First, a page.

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Environment

Tramadol Is Contaminant, Not Natural Product


Environmental Chemistry: Study confirms that opiate found in environment is synthetic

by Elizabeth K. Wilson
November 9, 2015 | APPEARED IN VOLUME 93, ISSUE 44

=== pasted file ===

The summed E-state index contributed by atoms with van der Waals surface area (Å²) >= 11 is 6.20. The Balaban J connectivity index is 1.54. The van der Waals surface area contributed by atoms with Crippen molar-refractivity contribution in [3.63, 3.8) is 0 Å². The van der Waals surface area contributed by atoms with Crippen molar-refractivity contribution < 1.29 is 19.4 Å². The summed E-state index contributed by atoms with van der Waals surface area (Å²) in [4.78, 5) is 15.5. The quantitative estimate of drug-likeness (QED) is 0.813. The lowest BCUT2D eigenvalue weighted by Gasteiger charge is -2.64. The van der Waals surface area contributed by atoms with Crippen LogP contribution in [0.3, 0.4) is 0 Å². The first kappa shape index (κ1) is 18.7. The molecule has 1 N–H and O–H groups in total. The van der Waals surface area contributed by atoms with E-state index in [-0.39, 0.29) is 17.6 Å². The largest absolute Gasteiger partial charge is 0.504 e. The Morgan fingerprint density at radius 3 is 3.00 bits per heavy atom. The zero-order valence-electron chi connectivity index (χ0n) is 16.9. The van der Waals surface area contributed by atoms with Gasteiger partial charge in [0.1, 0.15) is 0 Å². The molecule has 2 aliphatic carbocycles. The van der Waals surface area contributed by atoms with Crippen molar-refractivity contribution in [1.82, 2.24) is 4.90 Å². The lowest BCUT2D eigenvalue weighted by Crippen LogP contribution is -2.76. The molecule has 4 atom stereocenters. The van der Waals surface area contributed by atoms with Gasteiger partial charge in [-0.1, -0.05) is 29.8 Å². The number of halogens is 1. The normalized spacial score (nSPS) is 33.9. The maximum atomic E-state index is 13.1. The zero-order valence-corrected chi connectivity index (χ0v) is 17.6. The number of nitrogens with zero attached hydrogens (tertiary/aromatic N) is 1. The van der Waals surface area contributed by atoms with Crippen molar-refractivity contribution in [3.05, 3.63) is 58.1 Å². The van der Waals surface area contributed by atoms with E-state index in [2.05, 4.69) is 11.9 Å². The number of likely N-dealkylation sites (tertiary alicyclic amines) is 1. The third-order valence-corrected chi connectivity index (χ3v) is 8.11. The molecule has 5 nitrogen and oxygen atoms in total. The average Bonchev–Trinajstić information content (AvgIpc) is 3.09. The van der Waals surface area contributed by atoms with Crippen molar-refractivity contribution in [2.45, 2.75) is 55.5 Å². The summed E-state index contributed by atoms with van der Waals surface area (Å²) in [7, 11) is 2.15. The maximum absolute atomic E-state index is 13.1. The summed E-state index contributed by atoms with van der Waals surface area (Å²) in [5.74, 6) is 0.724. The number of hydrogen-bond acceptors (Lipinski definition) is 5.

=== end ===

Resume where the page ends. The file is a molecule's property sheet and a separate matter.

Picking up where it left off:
A study confirms that the opiate tramadol recently found in trees is not a natural product, as controversially suggested in the past, but is instead human contamination (Angew. Chem. Int. Ed. 2015, DOI: 10.1002/anie.201508646). Chemists were surprised by the discovery of tramadol, which is a synthetic compound, in Sarcocephalus latifolius, a tree native to Cameroon and neighboring countries. The results suggested that tramadol might be a newly discovered natural product and added to the list of opiates produced by plants (Angew. Chem. Int. Ed. 2013, DOI: 10.1002/anie.201305697). However, Michael Spiteller of the Technical University of Dortmund and colleagues argued that farmers, who feed tramadol to cattle to help them tolerate extreme heat, released the compound into the environment (Angew. Chem. Int. Ed. 2014, DOI: 10.1002/anie.201406639). Now, Spiteller’s team reports the final nail in the coffin: The tramadol molecules from environmental samples contain no 14C. The abundance of 14C and other isotopes in molecules produced by living plants should match that of Earth’s atmosphere. The complete absence of 14C proves that the molecules are synthetic, the authors say.

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